CARLOS: We learned about Pegasus almost by accident.
ROSE: Carlos and the journalists at El Faro learned that they had Pegasus on their phones in the summer of 2021.12
They had suspected that the Salvadoran government was behind the targeting, hacking and spying on them.
The government has denied the use of Pegasus. For over twenty years Carlos has covered the terms of six different Salvadoran Presidents – some of those administrations have tried to intimidate or silence independent press in El Salvador, or just make their business difficult:
CARLOS: In the form of legal harassment, we are the subject of four different tax audits. The president himself has accused us of money laundering on national TV.13 Harassment has intensified during this administration of President Nayib Bukele.
NANDO: President Nayib Bukele. Bukele was elected President in 2019 at the age of 37. He has a beard, wears leather jackets and backwards baseball caps. Fluent and prolific on social media, he has said that Instagram posts can be more important than assembly floor speeches.1415 He’s been called a mix between Alexander the Great and Steve Jobs.16
Bukele has led a brutal campaign to crack down on gang violence. Since El Salvador’s civil war, gangs have been a powerful force.17
Bukele is in the process of building the world’s largest prison – during his tenure, more than 65,000 people have been arrested for being “suspected gang members”.18
Before he was elected President by more than 50% of the population.19 Bukele was a city mayor. El Faro was one of the few Salvadoran outlets to cover his unconventional race for President – as Bukele ran outside the two main political parties.20
CARLOS: Mainstream media in El Salvador will not cover his political messages or his political conferences. We did. By that time he was only talking to us because we were the only ones willing to talk to him. But as soon as he became president, we started reporting on his government. And I think the breaking point came less than a year after he took office when he entered Congress with armed soldiers, which had not even happened during our dictatorship years.
ROSE: During Bukele’s first year in office, he began to work on consolidating his power. He turned his attention to the parliament.
MEDIA CLIP: In other news, soldiers entered El Salvador’s parliament as the President demanded lawmakers approve a 109 million dollar loan to equip the military and police to fight against violent gangs.21
MEDIA CLIP: After speaking for half an hour the president went into the legislative assembly. He said he would give the members of Parliament another week to approve this loan and he said if they didn’t do that next Sunday, he would return to the assembly.22
ROSE: In February of 2020, Bukele was trying to push through a loan of $109 million dollars for military equipment and was meeting resistance from Parliament. Then one day during the session, heavily armed police and soldiers arrived to occupy El Salvador’s parliament building…23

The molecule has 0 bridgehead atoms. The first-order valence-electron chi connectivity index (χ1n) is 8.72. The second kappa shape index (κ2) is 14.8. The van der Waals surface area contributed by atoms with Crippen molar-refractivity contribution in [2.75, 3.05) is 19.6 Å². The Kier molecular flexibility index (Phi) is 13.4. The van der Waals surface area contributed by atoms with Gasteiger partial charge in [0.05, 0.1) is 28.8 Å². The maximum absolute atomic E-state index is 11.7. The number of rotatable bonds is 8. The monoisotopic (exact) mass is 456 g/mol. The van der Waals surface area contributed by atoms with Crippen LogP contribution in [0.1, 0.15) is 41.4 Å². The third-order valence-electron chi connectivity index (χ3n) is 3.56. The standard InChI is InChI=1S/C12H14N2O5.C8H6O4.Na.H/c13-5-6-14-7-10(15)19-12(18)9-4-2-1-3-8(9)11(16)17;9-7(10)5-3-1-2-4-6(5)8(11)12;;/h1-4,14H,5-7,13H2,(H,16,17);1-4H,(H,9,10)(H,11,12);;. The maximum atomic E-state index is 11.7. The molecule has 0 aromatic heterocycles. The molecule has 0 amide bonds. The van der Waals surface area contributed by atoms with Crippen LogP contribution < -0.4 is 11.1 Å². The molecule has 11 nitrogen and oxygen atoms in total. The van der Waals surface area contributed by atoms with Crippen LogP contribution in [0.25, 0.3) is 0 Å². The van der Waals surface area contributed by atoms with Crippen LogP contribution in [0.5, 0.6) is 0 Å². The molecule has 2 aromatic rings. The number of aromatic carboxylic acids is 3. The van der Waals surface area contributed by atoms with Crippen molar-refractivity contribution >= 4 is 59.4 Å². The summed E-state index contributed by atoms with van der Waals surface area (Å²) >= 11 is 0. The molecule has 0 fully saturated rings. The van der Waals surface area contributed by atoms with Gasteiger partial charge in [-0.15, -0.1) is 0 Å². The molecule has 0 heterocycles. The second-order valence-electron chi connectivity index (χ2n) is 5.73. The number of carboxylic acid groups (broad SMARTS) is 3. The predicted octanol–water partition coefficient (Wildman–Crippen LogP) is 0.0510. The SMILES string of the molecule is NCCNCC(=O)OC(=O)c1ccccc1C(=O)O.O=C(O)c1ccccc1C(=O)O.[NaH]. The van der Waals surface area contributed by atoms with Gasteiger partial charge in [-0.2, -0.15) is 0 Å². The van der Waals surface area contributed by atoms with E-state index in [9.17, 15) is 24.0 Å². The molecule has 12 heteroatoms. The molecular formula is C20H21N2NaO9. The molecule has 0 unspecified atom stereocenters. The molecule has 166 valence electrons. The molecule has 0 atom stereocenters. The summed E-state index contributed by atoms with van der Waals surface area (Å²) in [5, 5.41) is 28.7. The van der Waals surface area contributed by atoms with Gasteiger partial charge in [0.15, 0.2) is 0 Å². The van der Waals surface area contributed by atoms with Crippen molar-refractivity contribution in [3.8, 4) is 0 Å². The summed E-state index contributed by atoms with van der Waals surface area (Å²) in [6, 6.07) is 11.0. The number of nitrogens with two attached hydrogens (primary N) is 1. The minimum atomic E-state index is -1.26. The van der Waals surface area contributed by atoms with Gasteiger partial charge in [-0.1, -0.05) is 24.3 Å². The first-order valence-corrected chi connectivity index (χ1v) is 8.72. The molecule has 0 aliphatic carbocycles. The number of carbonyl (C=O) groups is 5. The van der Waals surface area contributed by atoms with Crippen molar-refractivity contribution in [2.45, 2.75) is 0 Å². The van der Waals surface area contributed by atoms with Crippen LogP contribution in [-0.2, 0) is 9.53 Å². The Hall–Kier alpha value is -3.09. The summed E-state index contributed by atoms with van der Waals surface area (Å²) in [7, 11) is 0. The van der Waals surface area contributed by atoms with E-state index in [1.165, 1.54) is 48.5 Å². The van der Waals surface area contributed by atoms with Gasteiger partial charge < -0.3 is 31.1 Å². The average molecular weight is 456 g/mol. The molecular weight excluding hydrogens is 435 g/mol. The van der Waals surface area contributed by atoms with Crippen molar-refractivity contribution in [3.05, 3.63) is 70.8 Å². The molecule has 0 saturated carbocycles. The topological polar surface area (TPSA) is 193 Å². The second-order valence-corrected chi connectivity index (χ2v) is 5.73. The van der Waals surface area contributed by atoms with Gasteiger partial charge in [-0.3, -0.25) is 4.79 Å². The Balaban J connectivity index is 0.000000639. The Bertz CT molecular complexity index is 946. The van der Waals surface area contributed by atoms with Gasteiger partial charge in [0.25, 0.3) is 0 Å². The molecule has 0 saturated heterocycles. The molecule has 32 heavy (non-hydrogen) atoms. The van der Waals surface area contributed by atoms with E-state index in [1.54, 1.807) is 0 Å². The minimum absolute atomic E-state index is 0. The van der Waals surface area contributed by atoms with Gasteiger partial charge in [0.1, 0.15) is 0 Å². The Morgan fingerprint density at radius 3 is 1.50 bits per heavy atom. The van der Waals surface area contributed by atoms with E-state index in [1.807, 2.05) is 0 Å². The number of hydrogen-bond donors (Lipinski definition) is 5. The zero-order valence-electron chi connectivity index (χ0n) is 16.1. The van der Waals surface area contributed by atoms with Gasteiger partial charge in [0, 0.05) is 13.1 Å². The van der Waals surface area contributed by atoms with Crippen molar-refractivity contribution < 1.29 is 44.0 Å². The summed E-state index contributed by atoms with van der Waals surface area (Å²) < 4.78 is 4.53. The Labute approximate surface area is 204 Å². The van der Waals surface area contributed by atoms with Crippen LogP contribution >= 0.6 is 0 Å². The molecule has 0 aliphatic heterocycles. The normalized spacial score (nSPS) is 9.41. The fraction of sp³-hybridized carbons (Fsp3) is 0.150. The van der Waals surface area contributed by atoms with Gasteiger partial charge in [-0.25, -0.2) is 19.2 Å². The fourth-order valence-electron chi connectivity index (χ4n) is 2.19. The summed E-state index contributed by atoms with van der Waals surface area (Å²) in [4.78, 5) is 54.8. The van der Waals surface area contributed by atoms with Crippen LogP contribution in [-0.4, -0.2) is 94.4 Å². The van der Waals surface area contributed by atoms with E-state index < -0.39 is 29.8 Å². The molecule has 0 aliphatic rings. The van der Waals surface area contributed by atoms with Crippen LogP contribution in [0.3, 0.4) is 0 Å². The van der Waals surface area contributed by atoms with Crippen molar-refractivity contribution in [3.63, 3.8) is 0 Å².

CARLOS: He entered Congress, followed by soldiers armed like for conflict with helmets and with bulletproof vests and in whole campaign uniform. To threaten the congressman that he was going to sack them that day. When that happened. He didn’t in the end. He prayed to God, sitting in the chair of the president of Congress, and he left the place and he talked to the crowd outside Congress. And he told the crowd, God asked me for patience. I’m. He was. Pushing Congress, which he didn’t control by then, to approve a huge loan to buy security equipment. And Congress was asking for more information about it. And then what he did was to threaten Congress, that he was going to stage a coup d’etat against Congress. Not long after that, we have parliamentary elections. He won the majority. And on the first session of the new Congress that he controlled. Congress dismissed. Some Supreme Court justices, judges, which is, of course, unconstitutional. And that’s how Bukele got in control of the whole of all the institutions of the state.
ROSE: The harassment at the newsroom has Intensified under Bukele. In November of 2020 the President criticized El Faro on Twitter, saying:
“They say they do “independent and truthful journalism.”
At least the pamphlets are good for ripening avocados or cleaning up after pets.
El Faro (and friends) have become a website with opposition content.
If there was any journalism left there, it’s gone.”24
CARLOS: Bukeles is not only the president, he’s the most popular president in the whole Western hemisphere.25 He has around 85% of popular support.26 When a president with that traction, with that huge percentage of followers, which that divisive speech declares you a public enemy. That means that a lot of that 85% of the people will believe him. Well believe that we are not publishing the truth, because the truth is what the government says. Bukele has. The most efficient propaganda machine also in the Western hemisphere. And he’s, of course, very effective on this. So what he has not managed yet is to damage our credibility outside El Salvador because. We have refused to get into arguments with him at the level of the tweet you just read